Buzz: A Stimulating History of the Sex Toy
The sexual revolution of the 1960s openly challenged traditional perceptions of gender roles, particularly the notion that women were reliant on men for sexual pleasure. In Buzz, Hallie Lieberman reveals the fascinating role that sex toys played in the burgeoning feminist movement of mid-century America.
Sold as non-threatening "marital aids" in the early 20th century, these devices quickly turned political by the 1950s when they became symbols of female self-reliance. By the 1960s, sex educator and provocateur Betty Dodson taught women to explore their sexuality with vibrators and to let go of the shame associated with masturbation. Even within the feminist movement, there was reluctance to accept sex toys. While some women were unable to shake the stigma of using inanimate objects to achieve orgasm, radical feminists believed sex toys were symbols of male dominance. Meanwhile, dildos--unyielding symbols of aggressive male sexuality and distributed by sleazy male-run monopolies--slowly changed thanks in part to Gosnell Duncan, a paraplegic whose desire for sexual feeling led to the development of the modern silicone dildo.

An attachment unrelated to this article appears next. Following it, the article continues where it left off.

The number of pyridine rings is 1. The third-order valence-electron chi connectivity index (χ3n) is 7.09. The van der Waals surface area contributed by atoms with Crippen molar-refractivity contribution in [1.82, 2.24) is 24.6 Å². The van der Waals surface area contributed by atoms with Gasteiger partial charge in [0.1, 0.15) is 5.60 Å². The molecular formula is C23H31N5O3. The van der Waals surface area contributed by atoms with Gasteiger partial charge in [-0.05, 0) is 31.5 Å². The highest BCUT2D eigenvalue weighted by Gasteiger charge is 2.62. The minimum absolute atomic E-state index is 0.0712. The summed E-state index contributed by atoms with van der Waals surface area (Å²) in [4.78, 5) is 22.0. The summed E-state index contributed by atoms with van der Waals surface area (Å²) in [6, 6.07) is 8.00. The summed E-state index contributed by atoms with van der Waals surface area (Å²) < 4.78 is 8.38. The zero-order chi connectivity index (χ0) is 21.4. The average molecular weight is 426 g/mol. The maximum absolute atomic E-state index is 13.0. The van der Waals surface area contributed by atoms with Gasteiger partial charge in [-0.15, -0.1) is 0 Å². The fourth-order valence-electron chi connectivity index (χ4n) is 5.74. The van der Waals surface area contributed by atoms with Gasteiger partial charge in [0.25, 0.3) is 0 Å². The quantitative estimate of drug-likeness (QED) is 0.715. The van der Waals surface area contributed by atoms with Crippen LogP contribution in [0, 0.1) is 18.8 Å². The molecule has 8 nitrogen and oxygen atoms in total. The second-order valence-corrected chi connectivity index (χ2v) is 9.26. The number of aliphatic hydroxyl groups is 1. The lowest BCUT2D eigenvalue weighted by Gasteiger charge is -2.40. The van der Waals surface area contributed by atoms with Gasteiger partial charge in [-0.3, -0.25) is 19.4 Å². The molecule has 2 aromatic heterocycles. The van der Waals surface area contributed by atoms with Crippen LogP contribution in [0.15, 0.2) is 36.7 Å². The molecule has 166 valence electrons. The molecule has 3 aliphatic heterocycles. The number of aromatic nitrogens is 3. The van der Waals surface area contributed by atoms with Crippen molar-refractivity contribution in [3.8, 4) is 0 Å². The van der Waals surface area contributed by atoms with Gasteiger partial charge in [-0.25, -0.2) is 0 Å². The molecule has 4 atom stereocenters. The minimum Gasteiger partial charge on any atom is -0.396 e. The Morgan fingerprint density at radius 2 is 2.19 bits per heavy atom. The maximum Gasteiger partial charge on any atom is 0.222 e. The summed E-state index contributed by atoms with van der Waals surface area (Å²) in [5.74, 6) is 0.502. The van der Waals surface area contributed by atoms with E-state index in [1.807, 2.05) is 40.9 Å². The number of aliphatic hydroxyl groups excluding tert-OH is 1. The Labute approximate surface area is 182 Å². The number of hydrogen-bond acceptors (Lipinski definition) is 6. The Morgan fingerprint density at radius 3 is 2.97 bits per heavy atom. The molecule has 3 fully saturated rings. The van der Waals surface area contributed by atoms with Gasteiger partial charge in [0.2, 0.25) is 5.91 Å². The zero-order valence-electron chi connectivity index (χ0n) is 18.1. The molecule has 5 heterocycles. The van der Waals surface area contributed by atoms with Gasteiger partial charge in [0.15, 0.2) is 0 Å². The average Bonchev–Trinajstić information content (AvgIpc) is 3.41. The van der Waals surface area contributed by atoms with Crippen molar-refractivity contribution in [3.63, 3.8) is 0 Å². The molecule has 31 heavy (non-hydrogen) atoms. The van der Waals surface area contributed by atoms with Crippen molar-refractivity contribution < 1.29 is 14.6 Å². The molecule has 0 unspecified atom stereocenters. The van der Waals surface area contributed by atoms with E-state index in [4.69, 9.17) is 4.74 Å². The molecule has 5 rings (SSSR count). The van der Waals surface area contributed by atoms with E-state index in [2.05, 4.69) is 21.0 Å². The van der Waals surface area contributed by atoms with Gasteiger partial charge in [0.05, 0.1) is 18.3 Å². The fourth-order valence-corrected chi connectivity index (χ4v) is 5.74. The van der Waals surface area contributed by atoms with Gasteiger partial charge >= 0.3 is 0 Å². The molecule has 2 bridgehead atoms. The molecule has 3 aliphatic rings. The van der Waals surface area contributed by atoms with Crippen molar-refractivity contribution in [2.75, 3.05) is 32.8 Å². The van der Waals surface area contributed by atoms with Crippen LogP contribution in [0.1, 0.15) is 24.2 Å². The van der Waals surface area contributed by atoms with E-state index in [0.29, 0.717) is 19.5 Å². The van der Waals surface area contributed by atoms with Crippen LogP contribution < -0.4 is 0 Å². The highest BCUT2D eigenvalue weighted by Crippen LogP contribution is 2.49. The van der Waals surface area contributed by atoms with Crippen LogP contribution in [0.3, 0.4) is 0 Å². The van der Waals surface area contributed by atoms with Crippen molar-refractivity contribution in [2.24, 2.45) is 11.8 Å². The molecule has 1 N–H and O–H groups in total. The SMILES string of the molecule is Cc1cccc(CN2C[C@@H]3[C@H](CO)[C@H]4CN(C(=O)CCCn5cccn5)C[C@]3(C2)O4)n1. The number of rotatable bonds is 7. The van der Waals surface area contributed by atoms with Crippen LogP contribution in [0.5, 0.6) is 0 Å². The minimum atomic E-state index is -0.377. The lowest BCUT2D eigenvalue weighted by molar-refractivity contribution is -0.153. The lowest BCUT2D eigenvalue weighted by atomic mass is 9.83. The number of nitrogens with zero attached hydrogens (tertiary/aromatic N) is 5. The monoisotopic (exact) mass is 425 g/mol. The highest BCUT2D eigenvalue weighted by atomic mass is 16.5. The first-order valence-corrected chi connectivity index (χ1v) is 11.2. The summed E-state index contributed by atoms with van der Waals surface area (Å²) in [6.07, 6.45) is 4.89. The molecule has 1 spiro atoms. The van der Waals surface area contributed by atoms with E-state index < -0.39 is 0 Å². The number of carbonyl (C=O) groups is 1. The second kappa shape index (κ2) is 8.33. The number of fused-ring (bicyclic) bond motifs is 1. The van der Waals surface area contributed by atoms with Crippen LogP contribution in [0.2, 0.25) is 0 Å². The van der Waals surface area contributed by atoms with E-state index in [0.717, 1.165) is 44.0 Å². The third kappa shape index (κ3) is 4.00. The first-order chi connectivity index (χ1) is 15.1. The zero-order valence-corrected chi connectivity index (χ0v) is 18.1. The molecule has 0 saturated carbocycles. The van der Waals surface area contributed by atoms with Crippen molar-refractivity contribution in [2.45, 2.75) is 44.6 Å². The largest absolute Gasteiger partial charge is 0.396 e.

Sex toys were instrumental in the emergence of the first feminist and LBGT bookstores and sex shops, which survived despite rejection by mainstream advertisers and a paternal government that equated them with deviance and obscenity. Today, sex toys have gone mainstream, with appearances in Sex and the City and Fifty Shades of Grey. Lieberman's history is an informative journey that goes from taboo to transcendence. --Frank Brasile, librarian